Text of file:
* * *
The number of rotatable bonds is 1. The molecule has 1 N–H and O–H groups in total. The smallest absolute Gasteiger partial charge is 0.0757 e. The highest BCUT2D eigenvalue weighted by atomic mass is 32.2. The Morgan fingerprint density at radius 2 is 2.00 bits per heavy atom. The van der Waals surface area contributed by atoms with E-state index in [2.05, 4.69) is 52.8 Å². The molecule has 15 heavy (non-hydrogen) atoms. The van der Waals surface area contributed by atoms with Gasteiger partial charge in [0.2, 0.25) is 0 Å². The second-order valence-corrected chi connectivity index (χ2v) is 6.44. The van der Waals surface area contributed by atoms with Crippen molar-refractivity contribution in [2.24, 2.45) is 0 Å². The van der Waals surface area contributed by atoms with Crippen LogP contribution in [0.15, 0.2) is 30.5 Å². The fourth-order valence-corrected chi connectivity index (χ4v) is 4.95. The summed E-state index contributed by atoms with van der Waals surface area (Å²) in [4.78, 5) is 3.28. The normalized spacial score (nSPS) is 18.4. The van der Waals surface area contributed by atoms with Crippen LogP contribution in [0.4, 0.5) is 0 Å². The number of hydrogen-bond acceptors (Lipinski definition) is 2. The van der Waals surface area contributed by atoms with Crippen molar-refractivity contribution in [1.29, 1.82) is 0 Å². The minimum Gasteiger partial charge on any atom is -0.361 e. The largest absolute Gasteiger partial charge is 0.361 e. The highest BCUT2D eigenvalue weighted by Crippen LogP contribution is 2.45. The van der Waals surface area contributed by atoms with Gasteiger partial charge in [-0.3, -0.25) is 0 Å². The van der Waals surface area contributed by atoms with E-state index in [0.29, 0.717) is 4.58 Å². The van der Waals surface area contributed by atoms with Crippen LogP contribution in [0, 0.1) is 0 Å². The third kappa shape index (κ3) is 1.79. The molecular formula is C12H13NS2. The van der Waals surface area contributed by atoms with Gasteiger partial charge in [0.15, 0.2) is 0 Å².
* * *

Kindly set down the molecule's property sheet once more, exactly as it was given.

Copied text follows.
The number of rotatable bonds is 1. The molecule has 1 N–H and O–H groups in total. The smallest absolute Gasteiger partial charge is 0.0757 e. The highest BCUT2D eigenvalue weighted by atomic mass is 32.2. The Morgan fingerprint density at radius 2 is 2.00 bits per heavy atom. The van der Waals surface area contributed by atoms with E-state index in [2.05, 4.69) is 52.8 Å². The molecule has 15 heavy (non-hydrogen) atoms. The van der Waals surface area contributed by atoms with Gasteiger partial charge in [0.2, 0.25) is 0 Å². The second-order valence-corrected chi connectivity index (χ2v) is 6.44. The van der Waals surface area contributed by atoms with Crippen molar-refractivity contribution in [2.24, 2.45) is 0 Å². The van der Waals surface area contributed by atoms with Crippen LogP contribution in [0.15, 0.2) is 30.5 Å². The fourth-order valence-corrected chi connectivity index (χ4v) is 4.95. The summed E-state index contributed by atoms with van der Waals surface area (Å²) in [4.78, 5) is 3.28. The normalized spacial score (nSPS) is 18.4. The van der Waals surface area contributed by atoms with Crippen LogP contribution in [0.4, 0.5) is 0 Å². The number of hydrogen-bond acceptors (Lipinski definition) is 2. The van der Waals surface area contributed by atoms with Crippen molar-refractivity contribution in [1.29, 1.82) is 0 Å². The minimum Gasteiger partial charge on any atom is -0.361 e. The largest absolute Gasteiger partial charge is 0.361 e. The highest BCUT2D eigenvalue weighted by Crippen LogP contribution is 2.45. The van der Waals surface area contributed by atoms with Gasteiger partial charge in [-0.3, -0.25) is 0 Å². The van der Waals surface area contributed by atoms with E-state index in [0.29, 0.717) is 4.58 Å². The van der Waals surface area contributed by atoms with Crippen LogP contribution in [0, 0.1) is 0 Å². The third kappa shape index (κ3) is 1.79. The molecular formula is C12H13NS2. The van der Waals surface area contributed by atoms with Gasteiger partial charge in [0.15, 0.2) is 0 Å².